Groups Gear Up for Fight to Protect Programs Targeted by Budget Proposal

The White House budget proposal, which cuts funds for a variety of domestic programs, has spurred associations to act to protect initiatives that many Americans rely on. Meals on Wheels America is just one high-profile example.

Potential cuts to Meals on Wheels drove much of the discussion about the Trump administration’s 2018 draft budget proposal last week, but it doesn’t end there. A wide range of associations and other nonprofits have raised concerns over specific cutbacks in the draft budget.

During a White House news briefing last week, Office of Management and Budget Director Mick Mulvaney stirred up strong public reaction when he explained cuts to the Meals on Wheels program. “We’re not going to spend [money] on programs that cannot show that they actually deliver the promises that we’ve made to people,” Mulvaney said, referring to taxpayers.

The program receives funding from a variety of sources, including federal community development block grants, which would be eliminated under the budget proposal, USA Today reported. And the Department of Health and Human Services, which includes the agency that provides the bulk of the federal funding for Meals on Wheels,  is slated for a 16 percent across-the-board budget reduction.

“The problem with a skinny budget is it is lean on details,” Meals on Wheels America President and CEO Ellie Hollander said in a statement, adding that any kind of cut “would be a devastating blow to our ability to provide much-needed care for millions of vulnerable seniors in America.”

The controversy raised the association’s profile over the weekend, leading to a surge in donations.

Other Groups Speak Up

The concerns about the budget went far beyond Meals on Wheels. Just a handful of the many groups that spoke up last week:

Arts funding. Americans for the Arts took issue with proposed cuts in funding for the National Endowment for the Arts. President and CEO Robert L. Lynch argued that the proposed cuts disregard $730 billion in economic value that arts programs generate, driven by a $148 million appropriation each year. “President Trump does not yet realize the vast contribution the NEA makes to our nation’s economy and communities, as well as his own agenda to create jobs ‘made and hired’ in America,” Lynch said in a statement. The National Dance Education Organization also spoke out against cutting arts funding.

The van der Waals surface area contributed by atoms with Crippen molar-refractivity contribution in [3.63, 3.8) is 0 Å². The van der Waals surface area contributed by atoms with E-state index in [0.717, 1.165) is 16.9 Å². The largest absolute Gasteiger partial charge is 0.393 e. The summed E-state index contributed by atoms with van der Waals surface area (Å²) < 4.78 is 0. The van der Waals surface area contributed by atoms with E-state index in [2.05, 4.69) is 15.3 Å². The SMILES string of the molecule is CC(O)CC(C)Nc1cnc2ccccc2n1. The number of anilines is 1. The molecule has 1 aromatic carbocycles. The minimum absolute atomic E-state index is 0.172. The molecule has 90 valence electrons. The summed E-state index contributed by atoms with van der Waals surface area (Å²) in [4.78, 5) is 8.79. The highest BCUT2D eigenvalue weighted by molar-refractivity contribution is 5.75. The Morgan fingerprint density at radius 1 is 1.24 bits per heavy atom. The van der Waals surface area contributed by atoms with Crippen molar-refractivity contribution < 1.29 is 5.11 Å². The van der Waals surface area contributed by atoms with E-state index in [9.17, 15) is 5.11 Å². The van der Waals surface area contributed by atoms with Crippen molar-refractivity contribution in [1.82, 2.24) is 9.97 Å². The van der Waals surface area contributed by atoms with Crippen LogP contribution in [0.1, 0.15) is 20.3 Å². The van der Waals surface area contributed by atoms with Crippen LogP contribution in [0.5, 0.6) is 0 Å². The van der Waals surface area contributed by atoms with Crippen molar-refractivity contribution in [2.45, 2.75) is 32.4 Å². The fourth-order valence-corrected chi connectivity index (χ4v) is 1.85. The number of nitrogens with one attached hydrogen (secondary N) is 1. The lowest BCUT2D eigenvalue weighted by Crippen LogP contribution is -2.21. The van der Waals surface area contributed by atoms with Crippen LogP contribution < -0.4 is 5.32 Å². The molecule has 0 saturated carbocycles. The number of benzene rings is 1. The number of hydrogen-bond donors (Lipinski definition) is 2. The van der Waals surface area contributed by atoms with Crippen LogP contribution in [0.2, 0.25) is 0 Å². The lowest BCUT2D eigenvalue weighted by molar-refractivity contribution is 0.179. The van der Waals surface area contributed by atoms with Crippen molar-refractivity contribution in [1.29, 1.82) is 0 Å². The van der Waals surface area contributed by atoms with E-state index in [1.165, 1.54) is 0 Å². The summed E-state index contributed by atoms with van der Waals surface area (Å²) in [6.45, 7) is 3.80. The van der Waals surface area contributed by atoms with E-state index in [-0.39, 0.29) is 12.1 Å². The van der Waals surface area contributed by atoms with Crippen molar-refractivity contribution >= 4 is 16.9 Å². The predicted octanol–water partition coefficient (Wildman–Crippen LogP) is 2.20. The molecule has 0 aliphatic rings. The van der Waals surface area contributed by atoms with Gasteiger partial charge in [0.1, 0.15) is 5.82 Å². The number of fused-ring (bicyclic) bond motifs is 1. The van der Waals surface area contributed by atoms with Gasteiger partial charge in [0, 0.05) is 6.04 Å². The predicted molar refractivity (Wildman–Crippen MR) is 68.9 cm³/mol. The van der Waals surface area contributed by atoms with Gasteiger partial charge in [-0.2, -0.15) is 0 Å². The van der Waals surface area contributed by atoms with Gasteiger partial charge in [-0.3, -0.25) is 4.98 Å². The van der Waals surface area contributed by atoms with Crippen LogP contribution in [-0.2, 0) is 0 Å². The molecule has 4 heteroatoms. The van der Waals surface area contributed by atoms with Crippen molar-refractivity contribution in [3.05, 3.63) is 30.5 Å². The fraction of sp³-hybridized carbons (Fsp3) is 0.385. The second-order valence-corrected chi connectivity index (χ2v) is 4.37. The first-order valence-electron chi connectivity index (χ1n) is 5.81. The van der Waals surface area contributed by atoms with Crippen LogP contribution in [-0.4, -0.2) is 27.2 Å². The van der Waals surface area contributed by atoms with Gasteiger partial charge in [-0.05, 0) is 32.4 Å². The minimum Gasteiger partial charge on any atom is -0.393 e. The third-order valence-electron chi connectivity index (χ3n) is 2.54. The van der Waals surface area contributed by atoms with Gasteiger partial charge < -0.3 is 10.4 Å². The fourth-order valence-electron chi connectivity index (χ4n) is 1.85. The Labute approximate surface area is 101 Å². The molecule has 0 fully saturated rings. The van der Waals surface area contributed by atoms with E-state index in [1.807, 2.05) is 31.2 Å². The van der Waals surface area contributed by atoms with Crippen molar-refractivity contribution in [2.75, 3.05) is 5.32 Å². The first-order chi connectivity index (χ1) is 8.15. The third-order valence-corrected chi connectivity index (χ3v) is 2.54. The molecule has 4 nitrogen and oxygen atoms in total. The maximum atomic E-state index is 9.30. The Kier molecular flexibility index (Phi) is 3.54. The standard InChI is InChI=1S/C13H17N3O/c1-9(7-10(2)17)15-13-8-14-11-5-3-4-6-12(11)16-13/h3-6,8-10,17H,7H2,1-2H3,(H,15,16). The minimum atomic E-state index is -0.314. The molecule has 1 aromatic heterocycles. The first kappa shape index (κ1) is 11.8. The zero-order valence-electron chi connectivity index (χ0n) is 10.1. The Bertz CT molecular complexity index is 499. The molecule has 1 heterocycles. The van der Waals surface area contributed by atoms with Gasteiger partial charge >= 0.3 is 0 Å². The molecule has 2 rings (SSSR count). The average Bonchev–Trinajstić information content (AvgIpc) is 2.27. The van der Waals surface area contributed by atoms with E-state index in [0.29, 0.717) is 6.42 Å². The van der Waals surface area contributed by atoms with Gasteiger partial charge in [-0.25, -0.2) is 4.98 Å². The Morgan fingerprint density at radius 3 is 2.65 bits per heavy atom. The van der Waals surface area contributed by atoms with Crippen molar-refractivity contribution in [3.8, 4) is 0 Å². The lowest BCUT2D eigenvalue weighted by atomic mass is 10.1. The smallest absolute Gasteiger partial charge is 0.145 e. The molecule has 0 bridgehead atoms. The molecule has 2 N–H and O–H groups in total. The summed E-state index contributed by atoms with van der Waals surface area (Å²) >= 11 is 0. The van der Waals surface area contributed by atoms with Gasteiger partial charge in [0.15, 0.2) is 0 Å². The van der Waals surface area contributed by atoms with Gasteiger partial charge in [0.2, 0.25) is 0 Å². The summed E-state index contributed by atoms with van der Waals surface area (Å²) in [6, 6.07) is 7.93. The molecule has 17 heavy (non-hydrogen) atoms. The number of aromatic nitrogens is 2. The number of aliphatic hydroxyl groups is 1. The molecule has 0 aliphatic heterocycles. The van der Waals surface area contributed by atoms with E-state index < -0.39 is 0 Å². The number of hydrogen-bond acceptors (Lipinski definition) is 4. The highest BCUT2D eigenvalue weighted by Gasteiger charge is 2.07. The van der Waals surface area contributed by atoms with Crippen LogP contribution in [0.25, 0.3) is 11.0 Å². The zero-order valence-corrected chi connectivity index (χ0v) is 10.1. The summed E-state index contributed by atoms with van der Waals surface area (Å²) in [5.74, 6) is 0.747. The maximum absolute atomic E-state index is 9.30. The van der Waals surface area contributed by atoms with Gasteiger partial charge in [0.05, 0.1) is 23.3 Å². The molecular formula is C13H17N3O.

School funding. The National Association of Secondary School Principals objected to cuts to education, particularly a flexible $2.4 billion fund for improving teacher and principal quality, and a move to allow Title I funding to follow students to different schools. “The president’s proposed budget abandons the nation’s public schools at a time when states are working to implement the new federal education law, the Every Student Succeeds Act,” said Executive Director JoAnn Bartoletti. Other organizations, including the National School Boards Association, added their voices in opposition.

Science groups. A variety of science groups raised concerns about deep cuts to the National Institutes of Health, targeted for a $5.8 billion trim in funding, and other agencies. “When you see such drastic reductions in federal spending, it discourages students from completing or pursuing STEM degrees,” said Joanne Carney, director of government relations for the American Association for the Advancement of Science, in comments to Inside Higher Ed. The American Chemical Society, meanwhile, warned of risks to a variety of agencies, including the Chemical Safety Board, the Department of Energy, the Environmental Protection Agency, the National Institute of Standards and Technology, the National Institutes of Health, National Oceanic and Atmospheric Administration, and the National Science Foundation.

Higher ed funding. The Association of American Universities, which joined the criticism of cuts in science funding, also noted that the proposed budget would hurt popular work-study and Pell Grant programs, which benefit low-income students. “This proposal would lead to a U.S. innovation deficit, as it comes at a time when China and other economic competitors continue their investment surge in research and higher education,” said AAU President Mary Sue Coleman.

Seniors share a laugh while finishing up their meals in Sun City, Arizona. (Lucy Nicholson/Reuters/File Photo)

Ernie Smith

By Ernie Smith

Ernie Smith is a former senior editor for Associations Now. MORE

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